I'm too old to have a favorite album. There have been too many—and not just too many albums, but too many genres. There was a time when I was so deeply immersed in blue(new)grass that I might have stood a chance. Before that it was rock/pop, and after that blues, and then soul, and then Irish, Scottish and English music. Though of course, it wasn't that direct. By listening to what the best newgrass musicians were experimenting with, I developed or deepened interests in classical, jazz, and hell, even Bulgarian music. Which is to say that on one level it's all music, but that on the other, how am I to choose between James Brown and Beethoven, or between Gypsy jazz and medieval polyphonic chant? This isn't meant to be a dickish evasion. There are simply too many pieces of music which are profoundly important to me, but which appeal to often opposite parts of myself. It's not that there are no albums which affect me as no other; it's that there are too many.
I've been listening to Paul Simon's voice my entire life. I find it immeasurably reassuring without being dishonest, as most reassuring things are. His album The Rhythm of the Saints, would have to be on any list of my essential belongings. I'd say this is as close as anyone has ever gotten to perfection in pop, but strangely, it is also less fussy than his more celebrated early work with Garfunkel.
For the last two years or so, I've been listening to the Rostropovich/Giulini recording of Dvorak's Cello Concerto, on at least a monthly basis. I can't think of anything to equal it for a certain kind of dramatic beauty, though as with all the best classical music (or art in general, for that matter), Dvorak doesn't allow many feelings to go unqualified—a triumphant passage is quickly undercut, a feeling of unease gives way to something gently rapturous. Never mind that the Saint-Saens which comes afterwards is completely forgettable, this is definitely one of my most important albums.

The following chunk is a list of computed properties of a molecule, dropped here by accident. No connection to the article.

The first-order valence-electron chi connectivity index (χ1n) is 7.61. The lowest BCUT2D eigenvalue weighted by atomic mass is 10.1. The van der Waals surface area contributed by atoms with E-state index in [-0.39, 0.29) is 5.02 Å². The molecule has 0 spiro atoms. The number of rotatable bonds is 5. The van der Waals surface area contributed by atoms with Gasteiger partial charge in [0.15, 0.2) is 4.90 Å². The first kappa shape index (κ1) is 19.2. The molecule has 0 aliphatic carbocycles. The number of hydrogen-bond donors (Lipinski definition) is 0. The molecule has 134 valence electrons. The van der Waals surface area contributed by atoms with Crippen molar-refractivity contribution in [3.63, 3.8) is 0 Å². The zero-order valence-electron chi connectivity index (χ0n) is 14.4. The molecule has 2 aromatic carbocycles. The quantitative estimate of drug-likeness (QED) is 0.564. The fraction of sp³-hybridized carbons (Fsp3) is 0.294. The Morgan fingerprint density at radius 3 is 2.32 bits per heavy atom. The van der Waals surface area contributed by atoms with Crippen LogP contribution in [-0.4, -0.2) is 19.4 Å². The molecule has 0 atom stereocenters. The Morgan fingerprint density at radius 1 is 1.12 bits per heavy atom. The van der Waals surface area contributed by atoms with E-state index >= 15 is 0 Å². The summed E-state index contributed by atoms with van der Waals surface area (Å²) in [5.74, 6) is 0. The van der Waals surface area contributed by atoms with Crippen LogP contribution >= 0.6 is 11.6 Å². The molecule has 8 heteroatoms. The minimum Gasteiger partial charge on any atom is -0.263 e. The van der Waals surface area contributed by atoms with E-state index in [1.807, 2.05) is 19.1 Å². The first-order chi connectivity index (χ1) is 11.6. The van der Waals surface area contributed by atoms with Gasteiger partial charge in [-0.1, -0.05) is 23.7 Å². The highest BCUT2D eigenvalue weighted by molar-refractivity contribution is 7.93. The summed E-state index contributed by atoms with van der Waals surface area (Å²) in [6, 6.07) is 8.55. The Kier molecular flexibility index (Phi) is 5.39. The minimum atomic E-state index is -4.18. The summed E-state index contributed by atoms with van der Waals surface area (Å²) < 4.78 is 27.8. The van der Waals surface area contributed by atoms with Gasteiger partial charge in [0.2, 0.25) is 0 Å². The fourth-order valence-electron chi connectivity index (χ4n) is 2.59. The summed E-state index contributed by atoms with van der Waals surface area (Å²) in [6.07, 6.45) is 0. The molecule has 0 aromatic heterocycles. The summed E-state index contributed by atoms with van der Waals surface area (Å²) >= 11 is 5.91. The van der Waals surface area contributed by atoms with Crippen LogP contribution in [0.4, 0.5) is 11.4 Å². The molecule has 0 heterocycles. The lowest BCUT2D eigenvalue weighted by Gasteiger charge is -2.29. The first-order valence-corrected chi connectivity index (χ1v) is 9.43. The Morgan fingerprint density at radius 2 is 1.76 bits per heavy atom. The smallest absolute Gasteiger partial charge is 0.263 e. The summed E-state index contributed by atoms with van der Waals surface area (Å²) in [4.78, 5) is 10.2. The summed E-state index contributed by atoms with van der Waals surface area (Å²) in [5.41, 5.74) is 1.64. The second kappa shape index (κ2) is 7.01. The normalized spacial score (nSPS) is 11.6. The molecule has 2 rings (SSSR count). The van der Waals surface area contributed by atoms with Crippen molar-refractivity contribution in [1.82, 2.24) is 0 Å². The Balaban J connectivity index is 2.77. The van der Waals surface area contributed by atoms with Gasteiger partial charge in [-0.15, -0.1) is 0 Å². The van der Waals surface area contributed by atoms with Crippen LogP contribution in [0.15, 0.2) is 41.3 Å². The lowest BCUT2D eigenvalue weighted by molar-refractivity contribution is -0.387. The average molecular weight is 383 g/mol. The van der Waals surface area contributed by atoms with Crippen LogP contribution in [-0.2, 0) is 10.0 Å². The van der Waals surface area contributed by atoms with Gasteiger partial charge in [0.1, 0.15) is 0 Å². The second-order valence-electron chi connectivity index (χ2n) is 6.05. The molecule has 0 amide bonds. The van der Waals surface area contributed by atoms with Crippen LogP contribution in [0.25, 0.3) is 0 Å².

The Apollo Theatre Presents . In Person! The James Brown Show. OK, so this probably isn't his best live album. In fact, I know it's not. I've heard better ones. But there are so many, and this is the best one I own. If you don't like James Brown it doesn't mean you don't like soul, it means you don't have one. Never mind that some of his later funk period stuff got a bit tedious; at his best, there was no one to match him
Edgar Meyer's Uncommon Ritual has probably influenced my taste in music more than any other album. Meyer tends to be billed as a bluegrass musician because, for better or worse (and sometimes it is for the better) the classical music community has a big old stick up its butt. Nonetheless, this is chamber music. It just happens to be chamber music that often includes banjo, guitar, mandolin, etc. As per usual, Meyer rambles all over the place. There are bits of every conceivable genre here, and it's all carried off perfectly. Nothing else has done so much to broaden my taste.
The Best of the Bothy Band. That's right, I'm including a best of album. Most important god damn Irish band in the history of the world. Screw Bono and the Edge. Seriously, before the Bothy Band, Irish music was largely just catchy tunes played in endless repetitions. By taking those tunes and creating medleys, and by introducing greater dynamics—instruments dropping in and out, dramatic changes in volume, etc—they took what was essentially dance music, and found something in it which is infinitely more.
Oh Christ, I could go on. I haven't gotten to Django Reinhardt, Stephane Grappalli, and the Hot Club de France. I haven't talked about Doc Watson, Anonymous 4, Buddy Guy, Radiohead, or Punch Brothers.
The first album I owned was a compellation of folk music for kids...The 1960's kind of folk. I played it on a cheap little turntable that folded up into a plastic suitcase. I don't remember much, but there was a recording of Frankie and Johnny. Pete Seeger I think. Maybe Peter, Paul and Marry. That has to be important, right? The first album I bought with my own money was REM's Automatic for the People. I still like the album, but I wouldn't say it's profoundly important to me. My father used to listen to Robert Johnson singing They're Red Hot. How the hell do you even classify Edith Piaf. Fuck this.
The McBee is a filmmaker and playwright in Baltimore
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